Although the individual classroom drawings collected from students will provide insight into student views of teaching and learning, there are many approaches for coding and analyzing a collection of math classroom drawings.
We have generally found three approaches for empirically examining student drawings: holistic review, trait coding, and emergent analytic coding.
Create a rubic and code the drawings for a list of characteristics that are either present or absent
Assemble packet of drawings
Small teams answer these questions:
Identify 1 trait
Establish a scale for the degree that trait is present (1-5)
Rate the degree each drawing/text exhibits that trait
In analytic coding, individual drawings are examined using a rubric where different characteristics are coded as either present or absent. The goal with analytic coding is examine your drawings in a way that is: objective, reliable/consistent, and can be summarized quantitatively. Teachers are well familiar with using rubrics to score student work, and this process is very similar. For the drawing prompt, “Draw a picture of your math class”, the research team developed a coding rubric with 55 independent codes:
Each code has an operational definition and example anchor drawings to help inform the rater if they are unsure if a drawing exhibits a given characteristic/code. Each drawing can have many codes and they are not mutually exclusive. For example, if the drawing depicts only one student, the code for “one student depicted individually” would be selected. Typically, each drawing takes a minute or two to code once the rater becomes familiar with the rubric.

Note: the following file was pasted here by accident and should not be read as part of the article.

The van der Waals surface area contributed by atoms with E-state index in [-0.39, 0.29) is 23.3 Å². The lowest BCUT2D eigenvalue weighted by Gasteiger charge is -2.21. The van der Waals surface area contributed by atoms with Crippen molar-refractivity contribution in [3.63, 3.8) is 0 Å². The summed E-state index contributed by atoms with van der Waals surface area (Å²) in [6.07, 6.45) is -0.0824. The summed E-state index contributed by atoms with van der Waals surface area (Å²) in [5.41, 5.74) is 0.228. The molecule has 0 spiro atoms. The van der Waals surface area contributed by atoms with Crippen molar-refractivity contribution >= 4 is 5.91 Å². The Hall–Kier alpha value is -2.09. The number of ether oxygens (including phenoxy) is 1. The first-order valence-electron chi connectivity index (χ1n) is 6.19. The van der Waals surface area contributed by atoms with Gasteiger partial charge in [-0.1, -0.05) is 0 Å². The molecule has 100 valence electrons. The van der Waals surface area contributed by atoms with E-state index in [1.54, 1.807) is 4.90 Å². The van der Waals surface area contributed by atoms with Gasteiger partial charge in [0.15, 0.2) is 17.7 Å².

We have provided an example rating sheet and coding rubric that teachers can use to rate their own “Drawing on Math” classroom drawings and see a quantitative summary of their collection.
As the simplest way to engage teachers in examining their student drawings, holistic review provides just enough structure for examining a class set of drawings. Typically in this approach, small groups of teachers (or sometimes students) spend 15-20 minutes examining a classroom set of drawings to answer three questions:
In more formal professional development settings, teacher groups can report their findings back to the larger group for greater reflection and discussion.
In trait coding, drawings are analyzed at a higher level of abstraction and rated for the extent that a particular trait is represented. For example, Dr. Cengiz Gulek developed a four-point scale to rate the extent to which middle school drawings exhibited teacher-directed instructional approaches:
1 — Highly teacher-directed mode of instruction
2 — Moderately teacher-directed mode of instruction
3 — Moderately student-centered mode of instruction
4 — Highly student-centered mode of instruction
For each point on the scale, a list of features associated with the level of student-centered or teacher-directed instruction and sample drawings was prepared to create a guide for rating the mode of instruction represented in students’ drawings.
Muskegon Area Intermediate School District (MAISD)